But then if you just remember a few months ago, Siberia, people observed a meteorite strike, and they were able to locate, even in the densely wooded landscape, to locate the impact crater, pick up some of the fragments. Now, if you're in a desert, whatever falls from the sky, you can find that pretty easy. So it's quite easily imaginable. They knew from the beginning that these strange stones were actually falling from the sky.

FLATOW: Have any beads been found in North America like these?

REHREN: Yes. In the - I think in Ohio you have beads which are about 2,000, 2,500 years old, and they were also made from meteoritic iron, bent round, not as thin, as fine works as these Egyptian ones, but as beautiful and the same material and principle, same technology.

FLATOW: Hmm. Is there any way to know if the discovery of meteoric iron led to smelting of iron in the Iron Age? They had this iron around, and it helped them figure out.

REHREN: No, I don't think so because the good thing with the meteoritic iron is that it falls from sky and it's ready for you to work. You don't need to smelt. You don't need to do the chemistry...

FLATOW: Right.

REHREN: ...that transforms your ore into metal. That's (unintelligible) they invented - around that time, actually - was copper. And they did copper smelting for a few thousand years until somehow out of that emerged the iron smelting.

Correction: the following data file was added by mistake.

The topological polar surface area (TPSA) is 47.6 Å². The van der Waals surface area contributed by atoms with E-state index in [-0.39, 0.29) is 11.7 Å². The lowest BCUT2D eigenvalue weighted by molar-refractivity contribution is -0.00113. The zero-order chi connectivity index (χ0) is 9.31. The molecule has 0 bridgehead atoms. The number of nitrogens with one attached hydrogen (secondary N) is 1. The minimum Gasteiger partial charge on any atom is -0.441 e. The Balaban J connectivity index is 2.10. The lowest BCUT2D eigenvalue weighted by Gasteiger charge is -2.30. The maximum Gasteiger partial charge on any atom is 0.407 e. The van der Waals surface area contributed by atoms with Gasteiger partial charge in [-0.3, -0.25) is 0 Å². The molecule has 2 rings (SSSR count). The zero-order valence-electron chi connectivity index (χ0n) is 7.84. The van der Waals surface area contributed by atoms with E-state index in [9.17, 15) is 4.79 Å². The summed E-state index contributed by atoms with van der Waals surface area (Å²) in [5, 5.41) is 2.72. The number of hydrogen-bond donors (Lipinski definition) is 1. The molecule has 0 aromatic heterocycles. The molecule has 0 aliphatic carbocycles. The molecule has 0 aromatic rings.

REHREN: How exactly that happened we don't know. But the interesting link here is that when you start iron smelting at the late Bronze Age, you create iron metal as a solid metal, in contrast to the previous copper smelting where you had liquid copper.

This solid iron lump that you create in the early iron furnaces is very difficult to work, or so we thought. Now we understand these guys had already 2,000 years of experience working solid meteoritic iron. So when they started smelting iron, it helps them to work that metal.

It didn't help them to make it in the first place.

FLATOW: Dr. Rehren, thank you very much for taking time to be with us today.

REHREN: My pleasure. Thank you very much for having me.

FLATOW: Welcome. Thilo Rehren is an archaeometallurgist at the University College London in Qatar, Doha. Transcript provided by NPR, Copyright NPR.